Nice bit of mid-week news for us but in the spirit of Web 2.0 -- let's keep the conversation going with comments on how we can use internet companies like Skype to drive business forward.

Friday, August 7, 2009

The madness of Murdoch

There was a lot of feverish conversation around the watering holes of KL last night over the latest table thumping declaration by News Corp's Rupert Murdoch that enough was enough of the free content ride - online news will cost damn it!

Actually there was less fevered conversation and more me just ear bashing anyone who would listen, in the end I got told to shut my pie hole and go and write it out of my system, so here I am.

If you took the time to read through News Corp's results yesterday you can kind of see why Murdoch's in an angry sweat again - an overall US$200m loss is just part of the story. There was a US$400m plus write down on myspace and a 60% decline in profits in the newspaper division.

It might seem simple to just ask people to pay for online content in much the same way as they pay for a newspaper, but ah, and I hate to be the one to say this, people aren't paying for newspapers anymore.

Murdoch just doesn't seem to get the post newspaper world - and anyone who doesn't agree that that's where we are now, is kindly invited to follow this link, but only if you agree first to come back afterwards. It's a time line of closures of newspapers in the US - check out the carnage around December 2008 to say, July 2009 it's not pretty.

Yep print newspapers are at a pivotal point in their history - it's called death.

But hang on before you sit me in the corner, with the other old media hating, facebook friend whoring, twitter follower harvesting, myspace single launching, Bing V Google war declaring, "OMFG", "WTF", "ROFL", "pwned", "epic photoshop fail" saying, Rick rolling brats consider this, and I hate to come on all "when I was a boy" but, when I was a boy I worked my way up from a copy kid in a newsroom to editing a daily newspaper.

Actually that's not strictly true I actually did some God awful degree, regularly touted as one of Australia's best journalism degrees (note I don't hate the degree or the institution just that people think it takes three years in University classrooms to learn how to write for a living) then landed a fourth year cadet's job on a daily newspaper.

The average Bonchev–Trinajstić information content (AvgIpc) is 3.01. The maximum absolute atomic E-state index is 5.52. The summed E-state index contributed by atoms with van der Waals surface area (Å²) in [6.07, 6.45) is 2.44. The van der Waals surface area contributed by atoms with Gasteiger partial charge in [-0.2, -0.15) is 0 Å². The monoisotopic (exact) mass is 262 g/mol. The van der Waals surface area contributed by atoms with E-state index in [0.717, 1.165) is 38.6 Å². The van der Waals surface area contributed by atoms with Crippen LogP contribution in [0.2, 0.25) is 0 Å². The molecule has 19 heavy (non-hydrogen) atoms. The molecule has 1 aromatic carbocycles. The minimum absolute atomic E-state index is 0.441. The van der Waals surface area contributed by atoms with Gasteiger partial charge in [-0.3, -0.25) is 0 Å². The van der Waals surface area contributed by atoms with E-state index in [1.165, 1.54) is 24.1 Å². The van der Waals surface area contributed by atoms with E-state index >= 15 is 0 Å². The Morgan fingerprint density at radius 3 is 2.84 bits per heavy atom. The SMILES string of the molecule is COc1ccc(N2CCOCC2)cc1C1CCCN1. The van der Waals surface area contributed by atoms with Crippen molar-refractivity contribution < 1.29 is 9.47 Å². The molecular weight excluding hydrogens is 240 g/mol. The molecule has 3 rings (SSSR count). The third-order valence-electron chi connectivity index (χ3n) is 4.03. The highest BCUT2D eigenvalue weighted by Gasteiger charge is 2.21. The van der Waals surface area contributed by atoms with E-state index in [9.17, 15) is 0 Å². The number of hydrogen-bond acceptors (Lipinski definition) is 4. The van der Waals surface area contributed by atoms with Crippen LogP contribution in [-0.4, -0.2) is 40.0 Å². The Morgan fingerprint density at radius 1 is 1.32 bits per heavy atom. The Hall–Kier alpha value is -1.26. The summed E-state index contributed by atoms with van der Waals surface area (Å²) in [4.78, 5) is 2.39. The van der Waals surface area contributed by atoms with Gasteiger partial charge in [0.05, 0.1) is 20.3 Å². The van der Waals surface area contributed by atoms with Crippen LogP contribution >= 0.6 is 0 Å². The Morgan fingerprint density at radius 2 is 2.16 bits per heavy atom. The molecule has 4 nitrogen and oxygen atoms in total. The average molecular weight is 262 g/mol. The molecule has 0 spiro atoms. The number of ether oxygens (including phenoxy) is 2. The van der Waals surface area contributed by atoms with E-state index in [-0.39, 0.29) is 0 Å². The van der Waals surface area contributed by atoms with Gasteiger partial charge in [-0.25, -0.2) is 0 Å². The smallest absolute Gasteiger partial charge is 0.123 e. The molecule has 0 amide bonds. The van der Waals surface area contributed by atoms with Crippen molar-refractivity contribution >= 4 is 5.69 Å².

It took approximately six months to unlearn everything I learned at University and then relearn how to become a halfway decent journo (and approximately two weeks to learn how to drink properly - which as everyone knows is the only way you can become a halfway decent journalist).

Why do I tell you the sordid tale of my journalistic apprenticeship? Because it's important that you understand I'm not a new age blog journalist who has a vested interest in the downfall of traditional print media.

I was crazy passionate about newspapers, but hey I got over it.

They were fun, a lot of fun and there is a powerful attraction to being the first to know everything, which is how newspapers used to be. You would impatiently wait for the newspaper every morning to see what happened and to hear how it unfolded. That just doesn't happen anymore and it's what's killing newspapers. The newspaper now, if you do read one, always seems like the last one to know.

Newspapers just aren't fast enough any more which brings us to online. A lot of newspapers do a pretty reasonable job online, but they are still largely written by traditional journalists in a pretty traditional way.

I have to admit I consume a lot of news content everyday and to be honest a reasonable amount of it is Murdoch owned content, but I'd be a sadly uninformed individual if I relied solely on newspapers. In fact a lot of the stories particularly in the online, social media, media, world affairs, entertainment and "shaggy dog" space has usually been broken in the non-traditional media sites and then is picked up - usually about a week later (poor old newspapers). Consider how the Iran elections were reported - most media outlets were reporting using twitter sources.

If all of the Murdoch content disappeared off the face of the planet tomorrow - and lets face it when he starts charging for it, it might as well have disappeared, I guarantee I will be no less informed and neither will you and I certainly won't be paying for it.

Murdoch runs a pretty old fashioned media operation - ie massive and expensive with an army of journalists all sitting between the expensive walls he rents. This makes it a low margin, moving fast towards a no margin, game particularly when you consider bloggers sit in cheap space (usually a bedroom at their Mum's house) and have no overheads and aggregation news sites harness the wisdom of mobs who cost the site nothing. Agreed the content has to come from somewhere but the links to articles on sites like Digg and Reddit are rarely to places like the New York Times or the Asia Wall Street Journal.